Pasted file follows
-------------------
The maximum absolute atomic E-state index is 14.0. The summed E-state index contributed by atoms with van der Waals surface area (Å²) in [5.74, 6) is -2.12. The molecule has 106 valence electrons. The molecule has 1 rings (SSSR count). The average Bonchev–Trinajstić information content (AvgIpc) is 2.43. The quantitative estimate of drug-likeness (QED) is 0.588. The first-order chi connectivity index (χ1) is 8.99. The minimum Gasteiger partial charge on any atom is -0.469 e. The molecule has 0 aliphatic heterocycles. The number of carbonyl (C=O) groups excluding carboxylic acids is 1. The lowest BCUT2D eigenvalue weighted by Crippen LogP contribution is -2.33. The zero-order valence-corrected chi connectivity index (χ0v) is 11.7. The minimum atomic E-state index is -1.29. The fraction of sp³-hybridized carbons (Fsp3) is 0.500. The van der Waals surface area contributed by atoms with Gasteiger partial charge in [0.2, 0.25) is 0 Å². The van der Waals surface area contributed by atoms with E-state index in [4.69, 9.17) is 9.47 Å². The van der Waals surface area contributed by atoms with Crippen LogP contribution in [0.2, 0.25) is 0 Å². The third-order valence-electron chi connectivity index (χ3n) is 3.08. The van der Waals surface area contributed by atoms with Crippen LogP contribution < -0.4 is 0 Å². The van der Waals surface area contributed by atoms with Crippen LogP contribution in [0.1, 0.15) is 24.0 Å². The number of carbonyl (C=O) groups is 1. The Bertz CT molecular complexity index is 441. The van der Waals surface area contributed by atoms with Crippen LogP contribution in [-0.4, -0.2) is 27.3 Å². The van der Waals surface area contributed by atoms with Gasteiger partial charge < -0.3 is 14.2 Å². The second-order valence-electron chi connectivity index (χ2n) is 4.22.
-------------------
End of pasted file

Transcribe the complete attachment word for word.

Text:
The maximum absolute atomic E-state index is 14.0. The summed E-state index contributed by atoms with van der Waals surface area (Å²) in [5.74, 6) is -2.12. The molecule has 106 valence electrons. The molecule has 1 rings (SSSR count). The average Bonchev–Trinajstić information content (AvgIpc) is 2.43. The quantitative estimate of drug-likeness (QED) is 0.588. The first-order chi connectivity index (χ1) is 8.99. The minimum Gasteiger partial charge on any atom is -0.469 e. The molecule has 0 aliphatic heterocycles. The number of carbonyl (C=O) groups excluding carboxylic acids is 1. The lowest BCUT2D eigenvalue weighted by Crippen LogP contribution is -2.33. The zero-order valence-corrected chi connectivity index (χ0v) is 11.7. The minimum atomic E-state index is -1.29. The fraction of sp³-hybridized carbons (Fsp3) is 0.500. The van der Waals surface area contributed by atoms with Gasteiger partial charge in [0.2, 0.25) is 0 Å². The van der Waals surface area contributed by atoms with E-state index in [4.69, 9.17) is 9.47 Å². The van der Waals surface area contributed by atoms with Crippen LogP contribution in [0.2, 0.25) is 0 Å². The third-order valence-electron chi connectivity index (χ3n) is 3.08. The van der Waals surface area contributed by atoms with Crippen LogP contribution < -0.4 is 0 Å². The van der Waals surface area contributed by atoms with Crippen LogP contribution in [0.1, 0.15) is 24.0 Å². The number of carbonyl (C=O) groups is 1. The Bertz CT molecular complexity index is 441. The van der Waals surface area contributed by atoms with Crippen LogP contribution in [-0.4, -0.2) is 27.3 Å². The van der Waals surface area contributed by atoms with Gasteiger partial charge < -0.3 is 14.2 Å². The second-order valence-electron chi connectivity index (χ2n) is 4.22.